Disabling Ableism: How to Challenge Ableism in the Workplace

Whilst society and the workplace are becoming more diverse and inclusive, discrimination still exists for many people. There are 13.9 million disabled people in the UK and 19% of working-age adults are disabled. Despite this, most of the time workplaces, like wider society, are predominately engineered for able-bodied people. 

ableism

What is Ableism? 

Ableism is a form of discrimination that, whether overtly or not, assumes that able-bodied people are superior to disabled people. Stopabelism.org defines ableism as “A set of practices and beliefs that assign inferior value (worth) to people who have developmental, emotional, physical or psychiatric disabilities.” Essentially an ableist society treats non-disabled people as the model or standard for what is deemed “normal living” which sustains discrimination, unfair treatment and inequality towards disabled people. Most of the time unfair treatment of disabled people isn’t intentional, rather, it occurs out of misunderstanding and not being able to fully understand what it’s like to live with a disability, but sometimes it is intentional. Either way, ableism is extremely damaging in both work and the wider world and it needs to be challenged. 

How to challenge Ableism 

An inclusive world is a better place for everyone. We’ve compiled some practical steps you can take if you’re concerned or are witnessing ableism at work or in society. 

Through the power of education 

Education about what it’s like to live with a disability, different types of disabilities, and how many people live with disabilities is crucial for developing the awareness required to combat ableism. If you’re not disabled or don’t know anyone living with a disability, you may not realise how common discrimination against disabled people is. Disabilities come in many forms, and not all are visible, some disabilities are invisible but are still as difficult to live with. To avoid allowing ableism to continue or even occur in the first place, educating yourself about different disabilities and aiming to build general knowledge and awareness in yourself about how discrimination takes form is a step towards a more inclusive society or workplace.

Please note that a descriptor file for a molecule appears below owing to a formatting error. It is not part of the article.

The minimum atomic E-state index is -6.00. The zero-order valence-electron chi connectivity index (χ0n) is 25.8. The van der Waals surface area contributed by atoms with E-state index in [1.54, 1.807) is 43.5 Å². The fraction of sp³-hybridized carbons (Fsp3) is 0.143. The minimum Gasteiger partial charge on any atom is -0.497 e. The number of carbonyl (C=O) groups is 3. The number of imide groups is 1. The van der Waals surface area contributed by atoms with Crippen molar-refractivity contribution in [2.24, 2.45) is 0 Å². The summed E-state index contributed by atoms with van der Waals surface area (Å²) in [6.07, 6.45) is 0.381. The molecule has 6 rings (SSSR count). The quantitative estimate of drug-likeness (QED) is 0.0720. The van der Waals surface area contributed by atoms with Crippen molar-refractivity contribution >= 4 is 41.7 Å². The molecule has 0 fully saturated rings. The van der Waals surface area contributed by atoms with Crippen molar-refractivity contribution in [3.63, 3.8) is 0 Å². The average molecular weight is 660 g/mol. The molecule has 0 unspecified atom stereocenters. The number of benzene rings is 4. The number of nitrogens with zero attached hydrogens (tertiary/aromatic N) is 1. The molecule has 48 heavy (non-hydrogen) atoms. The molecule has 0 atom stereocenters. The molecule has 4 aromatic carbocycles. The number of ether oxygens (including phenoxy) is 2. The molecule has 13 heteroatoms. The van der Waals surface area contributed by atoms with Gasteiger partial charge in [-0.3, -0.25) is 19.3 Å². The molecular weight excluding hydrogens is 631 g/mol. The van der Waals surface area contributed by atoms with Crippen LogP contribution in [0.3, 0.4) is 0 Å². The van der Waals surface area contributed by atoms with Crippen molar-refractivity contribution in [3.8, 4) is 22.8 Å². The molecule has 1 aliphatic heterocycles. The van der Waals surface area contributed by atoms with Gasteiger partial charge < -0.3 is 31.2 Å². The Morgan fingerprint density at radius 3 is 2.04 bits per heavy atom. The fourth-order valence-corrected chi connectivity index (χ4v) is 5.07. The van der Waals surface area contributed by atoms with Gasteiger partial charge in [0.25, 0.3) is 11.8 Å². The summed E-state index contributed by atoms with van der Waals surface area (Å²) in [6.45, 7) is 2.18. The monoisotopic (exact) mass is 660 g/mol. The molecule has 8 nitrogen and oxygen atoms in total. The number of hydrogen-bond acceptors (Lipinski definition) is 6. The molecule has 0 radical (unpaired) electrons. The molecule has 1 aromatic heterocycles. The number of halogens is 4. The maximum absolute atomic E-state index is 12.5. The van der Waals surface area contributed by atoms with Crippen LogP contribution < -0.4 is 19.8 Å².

The National Centre on Disability and Journalism has curated a useful list of resources for learning about the impacts of different disabilities. Other ways to learn more about disabilities is to utilise the internet and seek out YouTube videos, social media posts, and interviews with disabled people detailing their lived experience.

Through language and vocabulary

Language and vocabulary behold extraordinary power to influence change or sustain inequality and oppression. The simple choice of using one word in favour of the other can be the difference between offending someone or not. The same is true for the role of language in challenging ableism in the workplace. One of the biggest problems in combatting disability discrimination is how common the use of wrong or outdated terminology is and how that makes disabled people feel dehumanised and devalued. Being conscientious with your language and holding those around you accountable to do the same is a productive and highly effective way to make everyone feel genuinely included.

Through your support and time

Pledging your support, whether financially or with your time and attention, to disability charities and awareness groups and organisations is a great way to educate yourself further on the prevalence of ableism. It can also help those groups to keep going and keep connecting with the right people. One of the best ways to learn about the challenges involved in living and working with a disability is to spend time with someone going through it. So often because people may be afraid of saying the wrong thing to a disabled person, they end up avoiding spending time with them, which is counterproductive.

The Mobility Resource has an excellent resource on how to interact with disabled people, here are some of the key points:

  • Ask before helping or providing assistance
  • Introduce yourself when talking to someone who is visually impaired
  • Remember that terms like ‘people with disabilities’ or ‘disabled person’ should only be used in written form and not in speech or conversation with someone who is disabled, like this guide for example
  • Treat others as you’d like to be treated. It’s an age old rule, drilled into us from a young age, but it’s perhaps the most important sentence to remain true to

Ultimately, stopping ableist language and actions from taking place in any workplace is absolutely key to achieving genuine diversity and inclusion and attracting diverse and inclusive candidates to apply for future vacancies. Taking a step back to objectively assess the prevalence of ableism in your work environment and then committing to transformation, will lead to a more inclusive, more innovative, and better work culture for everyone.

To read more about having a disability in tech, click  here.